People often tell you to poach your eggs in a deep pot. We don’t bother with that; we poach eggs in a shallow 1 quart pot. Some also say you need to swirl the water in your pot gently to create a vortex to drop your egg into. We don’t bother with that, either. It makes a good mess of your pot and doesn’t really improve the shape of the egg.

People are split on whether to add vinegar to the water and how much to add. We always do, partly because we like the flavor a touch of good vinegar adds, and partly because it makes the eggs easier to handle. (Eggs poached without vinegar are wildly slippery, which is fine for home, but pretty hard to handle when you’re trying to carry five plates of food out to the dining room without losing anything.)

Serves 2

2 fresh eggs, the fresher the better
2 teaspoons apple cider vinegar or any other good-tasting, light-colored vinegar such as white wine or rice wine
1 quart water
Kosher salt
Black pepper

  1. Crack the eggs into two individual cups. Bring 1 quart of water to a boil over high heat, then reduce to a high simmer. Add vinegar. Lower the edge of the cup to just above the surface of the water and slip the egg in.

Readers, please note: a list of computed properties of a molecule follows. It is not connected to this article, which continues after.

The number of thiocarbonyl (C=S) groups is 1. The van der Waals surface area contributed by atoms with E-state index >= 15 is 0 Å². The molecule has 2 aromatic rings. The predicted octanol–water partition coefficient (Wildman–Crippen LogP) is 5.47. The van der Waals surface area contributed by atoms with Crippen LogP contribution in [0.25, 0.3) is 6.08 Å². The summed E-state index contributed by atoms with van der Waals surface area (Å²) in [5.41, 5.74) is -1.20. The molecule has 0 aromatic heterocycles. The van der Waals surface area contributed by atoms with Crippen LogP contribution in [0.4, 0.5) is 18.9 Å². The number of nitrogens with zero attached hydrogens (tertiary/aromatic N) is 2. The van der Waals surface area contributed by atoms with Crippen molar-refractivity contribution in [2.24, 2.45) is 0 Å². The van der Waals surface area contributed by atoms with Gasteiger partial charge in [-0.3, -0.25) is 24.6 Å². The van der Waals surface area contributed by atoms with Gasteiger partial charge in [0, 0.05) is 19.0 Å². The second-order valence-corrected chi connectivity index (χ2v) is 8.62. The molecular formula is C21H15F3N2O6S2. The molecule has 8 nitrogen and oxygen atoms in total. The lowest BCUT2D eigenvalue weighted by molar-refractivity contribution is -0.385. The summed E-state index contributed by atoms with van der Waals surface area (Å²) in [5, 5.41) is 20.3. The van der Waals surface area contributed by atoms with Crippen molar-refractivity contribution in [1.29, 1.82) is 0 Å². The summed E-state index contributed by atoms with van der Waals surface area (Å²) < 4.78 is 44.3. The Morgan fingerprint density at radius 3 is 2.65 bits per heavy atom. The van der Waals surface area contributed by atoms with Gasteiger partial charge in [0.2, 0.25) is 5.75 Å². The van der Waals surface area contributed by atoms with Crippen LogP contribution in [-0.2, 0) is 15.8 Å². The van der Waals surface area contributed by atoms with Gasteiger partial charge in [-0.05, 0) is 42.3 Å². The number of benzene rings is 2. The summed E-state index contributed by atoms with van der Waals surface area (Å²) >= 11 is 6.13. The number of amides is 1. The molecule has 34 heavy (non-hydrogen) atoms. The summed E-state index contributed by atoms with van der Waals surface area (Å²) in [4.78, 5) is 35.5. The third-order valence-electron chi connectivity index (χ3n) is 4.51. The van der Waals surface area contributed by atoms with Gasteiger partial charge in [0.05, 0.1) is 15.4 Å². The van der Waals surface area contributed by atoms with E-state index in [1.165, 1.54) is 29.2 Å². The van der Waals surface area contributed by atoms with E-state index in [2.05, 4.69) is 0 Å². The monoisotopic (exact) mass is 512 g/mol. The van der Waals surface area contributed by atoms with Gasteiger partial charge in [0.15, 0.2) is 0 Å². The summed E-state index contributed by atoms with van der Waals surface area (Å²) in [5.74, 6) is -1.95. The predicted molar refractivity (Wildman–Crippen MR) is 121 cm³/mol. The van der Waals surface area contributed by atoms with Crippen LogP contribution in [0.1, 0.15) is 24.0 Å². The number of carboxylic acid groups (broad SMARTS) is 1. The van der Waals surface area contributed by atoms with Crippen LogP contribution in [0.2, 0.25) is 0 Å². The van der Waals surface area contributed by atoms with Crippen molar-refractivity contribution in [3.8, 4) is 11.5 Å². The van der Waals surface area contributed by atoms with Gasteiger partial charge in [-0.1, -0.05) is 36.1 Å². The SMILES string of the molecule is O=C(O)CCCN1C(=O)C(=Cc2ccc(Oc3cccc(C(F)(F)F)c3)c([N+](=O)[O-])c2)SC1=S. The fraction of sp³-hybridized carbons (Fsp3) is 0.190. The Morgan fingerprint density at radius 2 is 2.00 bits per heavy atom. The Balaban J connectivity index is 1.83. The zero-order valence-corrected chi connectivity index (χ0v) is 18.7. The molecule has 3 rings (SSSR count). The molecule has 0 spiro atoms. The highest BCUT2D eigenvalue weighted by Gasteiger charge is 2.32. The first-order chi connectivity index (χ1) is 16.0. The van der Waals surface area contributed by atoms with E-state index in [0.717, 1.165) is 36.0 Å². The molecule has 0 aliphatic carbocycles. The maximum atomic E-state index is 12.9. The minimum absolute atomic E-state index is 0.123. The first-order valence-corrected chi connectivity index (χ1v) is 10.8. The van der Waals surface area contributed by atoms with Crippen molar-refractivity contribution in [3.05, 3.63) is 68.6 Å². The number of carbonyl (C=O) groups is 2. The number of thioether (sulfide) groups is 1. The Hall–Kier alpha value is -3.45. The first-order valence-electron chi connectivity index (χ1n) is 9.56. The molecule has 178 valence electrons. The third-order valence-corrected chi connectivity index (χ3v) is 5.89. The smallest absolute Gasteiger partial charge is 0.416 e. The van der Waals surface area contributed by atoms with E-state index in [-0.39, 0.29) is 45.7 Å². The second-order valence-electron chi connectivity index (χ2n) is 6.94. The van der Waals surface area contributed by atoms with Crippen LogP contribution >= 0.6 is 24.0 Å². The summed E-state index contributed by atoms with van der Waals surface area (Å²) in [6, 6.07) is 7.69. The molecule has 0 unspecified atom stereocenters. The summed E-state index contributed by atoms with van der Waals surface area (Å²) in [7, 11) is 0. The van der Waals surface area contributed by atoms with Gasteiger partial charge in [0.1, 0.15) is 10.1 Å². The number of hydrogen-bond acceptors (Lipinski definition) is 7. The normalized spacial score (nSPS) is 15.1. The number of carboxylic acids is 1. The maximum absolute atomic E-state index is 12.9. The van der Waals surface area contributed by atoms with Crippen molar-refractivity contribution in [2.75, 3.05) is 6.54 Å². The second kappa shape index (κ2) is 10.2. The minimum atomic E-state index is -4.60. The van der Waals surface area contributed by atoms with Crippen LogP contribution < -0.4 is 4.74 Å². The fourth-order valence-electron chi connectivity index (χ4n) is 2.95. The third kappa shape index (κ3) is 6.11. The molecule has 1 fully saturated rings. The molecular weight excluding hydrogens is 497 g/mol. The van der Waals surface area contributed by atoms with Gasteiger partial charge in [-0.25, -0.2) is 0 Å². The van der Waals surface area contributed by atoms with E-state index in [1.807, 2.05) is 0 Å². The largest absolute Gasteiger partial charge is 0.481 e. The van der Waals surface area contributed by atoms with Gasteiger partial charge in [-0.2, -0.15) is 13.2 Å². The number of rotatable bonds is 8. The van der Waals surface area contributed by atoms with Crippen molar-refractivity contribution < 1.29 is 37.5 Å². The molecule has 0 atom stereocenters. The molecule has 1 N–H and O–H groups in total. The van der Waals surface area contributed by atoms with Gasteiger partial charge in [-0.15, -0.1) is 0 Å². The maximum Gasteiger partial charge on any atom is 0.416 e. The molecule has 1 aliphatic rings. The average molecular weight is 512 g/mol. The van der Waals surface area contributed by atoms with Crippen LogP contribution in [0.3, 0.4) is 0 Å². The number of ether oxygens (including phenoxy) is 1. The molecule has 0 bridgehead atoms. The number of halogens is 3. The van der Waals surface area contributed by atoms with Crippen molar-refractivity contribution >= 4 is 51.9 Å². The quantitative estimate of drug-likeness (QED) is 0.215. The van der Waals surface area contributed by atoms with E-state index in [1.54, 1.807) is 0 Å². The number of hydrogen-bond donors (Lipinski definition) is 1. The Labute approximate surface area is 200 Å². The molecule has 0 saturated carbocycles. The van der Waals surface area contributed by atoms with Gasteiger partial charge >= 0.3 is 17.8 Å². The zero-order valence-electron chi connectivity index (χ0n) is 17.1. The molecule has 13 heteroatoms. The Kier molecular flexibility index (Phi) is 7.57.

2. Let the eggs set for a few seconds before taking the edge of a slotted spoon and scraping it across the bottom of the pot to make sure the eggs didn’t stick. If they’re floating free, just let them cook gently in a simmering pot for 3 minutes.
  3. Remove the eggs one at a time with a slotted spoon, being careful to let all the water drain back into the pot. Check the egg for doneness: you should be able to see a well-formed orb of liquid yolk set into a gently set disk of white. (Sometimes the inner white won’t set fully and it will make the center of the egg look a little bulbous — if that’s the way your egg looks, just slide it back into the water for 20 to 30 seconds.)
  4. Once your eggs are done, slide them onto a plate and pull away any unsightly scraps with your fingers. If any water puddles around the egg, you can either pour it off or sop it up with a paper towel. Sprinkle with salt and pepper.

Excerpted from Breakfast: Recipes to Wake Up For © 2015 by George Weld and Evan Hanczor. Reproduced by permission of Rizzoli New York. All rights reserved.

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Gabrielle Langholtz is the former editor of Edible Brooklyn and Edible Manhattan.